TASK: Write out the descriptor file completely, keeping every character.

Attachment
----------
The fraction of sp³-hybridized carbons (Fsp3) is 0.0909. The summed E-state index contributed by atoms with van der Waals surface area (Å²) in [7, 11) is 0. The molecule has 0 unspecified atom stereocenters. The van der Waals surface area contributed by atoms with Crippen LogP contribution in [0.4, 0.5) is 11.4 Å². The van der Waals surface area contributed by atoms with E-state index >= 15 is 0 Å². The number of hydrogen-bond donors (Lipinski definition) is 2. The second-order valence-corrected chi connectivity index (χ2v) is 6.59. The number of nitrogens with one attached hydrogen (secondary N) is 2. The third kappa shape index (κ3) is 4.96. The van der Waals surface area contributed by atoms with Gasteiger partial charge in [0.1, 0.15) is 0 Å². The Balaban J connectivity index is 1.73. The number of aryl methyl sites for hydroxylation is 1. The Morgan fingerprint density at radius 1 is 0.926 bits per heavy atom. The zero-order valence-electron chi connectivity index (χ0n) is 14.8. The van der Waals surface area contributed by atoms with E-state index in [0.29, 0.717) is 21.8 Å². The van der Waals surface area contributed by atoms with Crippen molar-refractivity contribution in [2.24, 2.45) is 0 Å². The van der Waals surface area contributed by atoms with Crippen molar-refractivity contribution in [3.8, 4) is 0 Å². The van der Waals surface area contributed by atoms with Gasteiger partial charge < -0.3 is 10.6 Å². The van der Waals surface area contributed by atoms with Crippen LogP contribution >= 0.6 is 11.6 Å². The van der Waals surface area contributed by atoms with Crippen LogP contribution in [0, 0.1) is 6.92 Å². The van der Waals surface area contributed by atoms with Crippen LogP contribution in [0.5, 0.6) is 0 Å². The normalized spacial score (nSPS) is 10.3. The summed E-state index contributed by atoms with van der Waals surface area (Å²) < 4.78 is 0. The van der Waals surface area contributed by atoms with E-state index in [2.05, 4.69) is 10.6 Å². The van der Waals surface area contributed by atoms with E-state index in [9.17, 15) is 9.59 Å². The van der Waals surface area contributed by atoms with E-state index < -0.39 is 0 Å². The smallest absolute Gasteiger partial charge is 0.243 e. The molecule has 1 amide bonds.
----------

The fraction of sp³-hybridized carbons (Fsp3) is 0.0909. The summed E-state index contributed by atoms with van der Waals surface area (Å²) in [7, 11) is 0. The molecule has 0 unspecified atom stereocenters. The van der Waals surface area contributed by atoms with Crippen LogP contribution in [0.4, 0.5) is 11.4 Å². The van der Waals surface area contributed by atoms with E-state index >= 15 is 0 Å². The number of hydrogen-bond donors (Lipinski definition) is 2. The second-order valence-corrected chi connectivity index (χ2v) is 6.59. The number of nitrogens with one attached hydrogen (secondary N) is 2. The third kappa shape index (κ3) is 4.96. The van der Waals surface area contributed by atoms with Gasteiger partial charge in [0.1, 0.15) is 0 Å². The Balaban J connectivity index is 1.73. The number of aryl methyl sites for hydroxylation is 1. The Morgan fingerprint density at radius 1 is 0.926 bits per heavy atom. The zero-order valence-electron chi connectivity index (χ0n) is 14.8. The van der Waals surface area contributed by atoms with E-state index in [0.29, 0.717) is 21.8 Å². The van der Waals surface area contributed by atoms with Crippen molar-refractivity contribution in [2.24, 2.45) is 0 Å². The van der Waals surface area contributed by atoms with Crippen molar-refractivity contribution in [3.8, 4) is 0 Å². The van der Waals surface area contributed by atoms with Gasteiger partial charge < -0.3 is 10.6 Å². The van der Waals surface area contributed by atoms with Crippen LogP contribution >= 0.6 is 11.6 Å². The van der Waals surface area contributed by atoms with Crippen LogP contribution in [0, 0.1) is 6.92 Å². The van der Waals surface area contributed by atoms with Crippen LogP contribution in [0.5, 0.6) is 0 Å². The normalized spacial score (nSPS) is 10.3. The summed E-state index contributed by atoms with van der Waals surface area (Å²) < 4.78 is 0. The van der Waals surface area contributed by atoms with E-state index in [2.05, 4.69) is 10.6 Å². The van der Waals surface area contributed by atoms with E-state index in [9.17, 15) is 9.59 Å². The van der Waals surface area contributed by atoms with E-state index < -0.39 is 0 Å². The smallest absolute Gasteiger partial charge is 0.243 e. The molecule has 1 amide bonds.